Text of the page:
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Skywarden,
Ursa Astronomical Association
Kopernikuksentie 1
00130 Helsinki
taivaanvahti(at)ursa.fi

Ursa Astronomical Association

Auroras seen through breaks in the clouds - 31.10.2021 at 01.37 - 31.10.2021 at 01.45 Korsnäs Observation number 101984

Visibility II / V

Juha Kinnunen, Jyväskylän Sirius

When the value of the Kp index was predicted to be as high as seven - that is, the best for several years - and only partly cloudy clouds and even a clear sky in the morning were forced around Vaasa, we had to try our luck.

Korsnäsin tienoo was finally chosen as the place of observation, where I was on call from nine in the evening to half past four in mild eight-degree weather. As for the repos, however, things didn’t go as I had hoped. Only very rarely did the small-scale thinnings lasting up to a couple of minutes enter the cloud cover, and a large storm of repos, considered almost certain, did not arrive.

After half past two, there was a fairly extensive greenery in the northern sky, barely audible through the gauze, from which these images (01:37, 01:45). However, this little screening was not related to the reported corona mass discharge.

On the way home, I still stopped to check for cloud cover, but as a similar cover it continued all the way home.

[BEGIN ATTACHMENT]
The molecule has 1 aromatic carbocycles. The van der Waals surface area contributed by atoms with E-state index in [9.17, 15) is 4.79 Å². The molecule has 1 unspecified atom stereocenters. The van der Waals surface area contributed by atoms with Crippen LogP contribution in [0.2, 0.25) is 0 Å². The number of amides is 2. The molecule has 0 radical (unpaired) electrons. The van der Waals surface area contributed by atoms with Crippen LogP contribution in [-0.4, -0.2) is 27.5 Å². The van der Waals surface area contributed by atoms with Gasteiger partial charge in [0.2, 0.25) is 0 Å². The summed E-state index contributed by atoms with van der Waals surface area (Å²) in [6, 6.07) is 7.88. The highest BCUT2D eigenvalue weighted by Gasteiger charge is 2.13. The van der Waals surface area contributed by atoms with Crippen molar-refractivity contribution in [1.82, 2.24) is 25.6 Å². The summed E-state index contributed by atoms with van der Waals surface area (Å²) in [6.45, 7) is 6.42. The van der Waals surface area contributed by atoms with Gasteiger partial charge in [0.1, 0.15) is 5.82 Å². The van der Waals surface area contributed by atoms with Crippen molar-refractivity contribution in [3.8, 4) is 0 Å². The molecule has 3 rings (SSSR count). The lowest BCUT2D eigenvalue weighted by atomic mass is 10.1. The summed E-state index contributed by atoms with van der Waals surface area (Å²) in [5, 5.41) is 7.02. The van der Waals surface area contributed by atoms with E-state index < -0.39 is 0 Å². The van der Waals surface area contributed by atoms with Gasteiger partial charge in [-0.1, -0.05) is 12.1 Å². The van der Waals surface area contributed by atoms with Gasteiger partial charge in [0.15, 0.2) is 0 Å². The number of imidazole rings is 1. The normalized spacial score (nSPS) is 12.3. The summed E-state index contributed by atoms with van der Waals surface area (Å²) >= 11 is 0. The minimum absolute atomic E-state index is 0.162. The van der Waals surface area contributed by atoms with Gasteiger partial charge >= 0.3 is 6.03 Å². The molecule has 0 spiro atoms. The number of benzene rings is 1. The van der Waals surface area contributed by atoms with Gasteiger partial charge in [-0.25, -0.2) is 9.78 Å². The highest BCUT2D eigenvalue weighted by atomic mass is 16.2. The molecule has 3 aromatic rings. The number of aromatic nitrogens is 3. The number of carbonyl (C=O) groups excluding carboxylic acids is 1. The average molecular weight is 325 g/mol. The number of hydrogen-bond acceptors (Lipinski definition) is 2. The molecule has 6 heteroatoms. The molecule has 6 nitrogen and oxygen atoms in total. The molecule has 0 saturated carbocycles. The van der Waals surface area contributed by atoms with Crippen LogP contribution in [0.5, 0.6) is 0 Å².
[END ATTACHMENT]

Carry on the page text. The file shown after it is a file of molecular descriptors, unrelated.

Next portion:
The highlight of the night was when a deer appeared to feed on that side of the opening, 50 meters away.



More similar observations
Additional information
  • Aurora brightness
    • Very dim auroras
  • Observed aurora forms
    • Veil info

      Veil
      Veil is the most bland and very common form of aurora. It usually covers its homogeneous dim glow over a wide area of the sky at once. Most often, the veil is seen in the calmer and quiet phase of the night after the aurora maximum as a background for other forms. The veil can also occur alone and in that case it will be quite difficult to reliably identify as an aurora, especially at a observation site which has a lot of light pollution.

      A similar glow of light can also be caused by airborne moisture, smoke, or a very thin layer of clouds that reflects the light that hits them. However, clouds can also be used to identify veil, especially if the middle or upper cloud appears dark against a lighter background, then it is very likely to be aurora veil if the brightness of the background sky is not due to the rising or falling Moon or Sun. When photographing, very long exposure times usually reveal the green colour of the veil auroras.

      Veil and rays. Photo by Esa Palmi.
       

      Red aurora veil. Photo by Marko Mikkilä.

       

      Veil. Photo by Milla Myllymaa.

       

      Aurora veil that changes color from green at the lower edge through purple to blue at the top. Photo by Jaakko Hatanpää.

       

      Dim green veil. Photo by Jarmo Leskinen.

       

      Radial aurora band surrounded by veil. Photo by Jussi Alanenpää.

  • Colors with unaided eye and other features
    • Green auroras info

      Green, seen with the naked eye, is one the most common colors of the aurora. The green color is derived from atomic oxygen.

      Green auroras. Lea Rahtu-Korpela.

      Green auroras. Photo by Juha Ojanperä.

Technical information

Nikon D800, Nikkor 14mm / f2.8

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